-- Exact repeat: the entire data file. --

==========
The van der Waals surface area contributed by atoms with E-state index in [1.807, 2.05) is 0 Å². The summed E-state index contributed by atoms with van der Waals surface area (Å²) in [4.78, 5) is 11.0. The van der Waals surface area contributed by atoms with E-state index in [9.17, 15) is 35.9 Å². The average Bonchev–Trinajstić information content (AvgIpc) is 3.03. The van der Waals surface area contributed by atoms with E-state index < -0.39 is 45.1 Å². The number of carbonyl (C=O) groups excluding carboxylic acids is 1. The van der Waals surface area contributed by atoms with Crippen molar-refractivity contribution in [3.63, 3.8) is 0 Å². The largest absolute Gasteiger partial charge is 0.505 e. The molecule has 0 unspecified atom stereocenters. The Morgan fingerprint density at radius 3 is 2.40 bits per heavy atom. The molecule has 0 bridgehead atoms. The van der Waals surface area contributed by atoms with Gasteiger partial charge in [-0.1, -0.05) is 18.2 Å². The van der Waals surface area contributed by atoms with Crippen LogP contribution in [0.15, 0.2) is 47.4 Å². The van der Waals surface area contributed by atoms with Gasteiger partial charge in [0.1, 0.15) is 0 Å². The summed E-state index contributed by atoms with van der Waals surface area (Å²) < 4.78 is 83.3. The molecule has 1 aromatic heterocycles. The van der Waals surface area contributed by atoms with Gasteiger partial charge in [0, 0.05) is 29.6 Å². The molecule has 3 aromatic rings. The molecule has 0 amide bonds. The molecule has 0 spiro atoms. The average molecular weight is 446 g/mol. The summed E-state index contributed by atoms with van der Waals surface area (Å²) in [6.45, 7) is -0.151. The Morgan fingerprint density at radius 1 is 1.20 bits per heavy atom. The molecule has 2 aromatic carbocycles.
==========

The van der Waals surface area contributed by atoms with E-state index in [1.807, 2.05) is 0 Å². The summed E-state index contributed by atoms with van der Waals surface area (Å²) in [4.78, 5) is 11.0. The van der Waals surface area contributed by atoms with E-state index in [9.17, 15) is 35.9 Å². The average Bonchev–Trinajstić information content (AvgIpc) is 3.03. The van der Waals surface area contributed by atoms with E-state index < -0.39 is 45.1 Å². The number of carbonyl (C=O) groups excluding carboxylic acids is 1. The van der Waals surface area contributed by atoms with Crippen molar-refractivity contribution in [3.63, 3.8) is 0 Å². The largest absolute Gasteiger partial charge is 0.505 e. The molecule has 0 unspecified atom stereocenters. The Morgan fingerprint density at radius 3 is 2.40 bits per heavy atom. The molecule has 0 bridgehead atoms. The van der Waals surface area contributed by atoms with Gasteiger partial charge in [-0.1, -0.05) is 18.2 Å². The van der Waals surface area contributed by atoms with Crippen LogP contribution in [0.15, 0.2) is 47.4 Å². The van der Waals surface area contributed by atoms with Gasteiger partial charge in [0.1, 0.15) is 0 Å². The summed E-state index contributed by atoms with van der Waals surface area (Å²) < 4.78 is 83.3. The molecule has 1 aromatic heterocycles. The van der Waals surface area contributed by atoms with Gasteiger partial charge in [0, 0.05) is 29.6 Å². The molecule has 3 aromatic rings. The molecule has 0 amide bonds. The molecule has 0 spiro atoms. The average molecular weight is 446 g/mol. The summed E-state index contributed by atoms with van der Waals surface area (Å²) in [6.45, 7) is -0.151. The Morgan fingerprint density at radius 1 is 1.20 bits per heavy atom. The molecule has 2 aromatic carbocycles.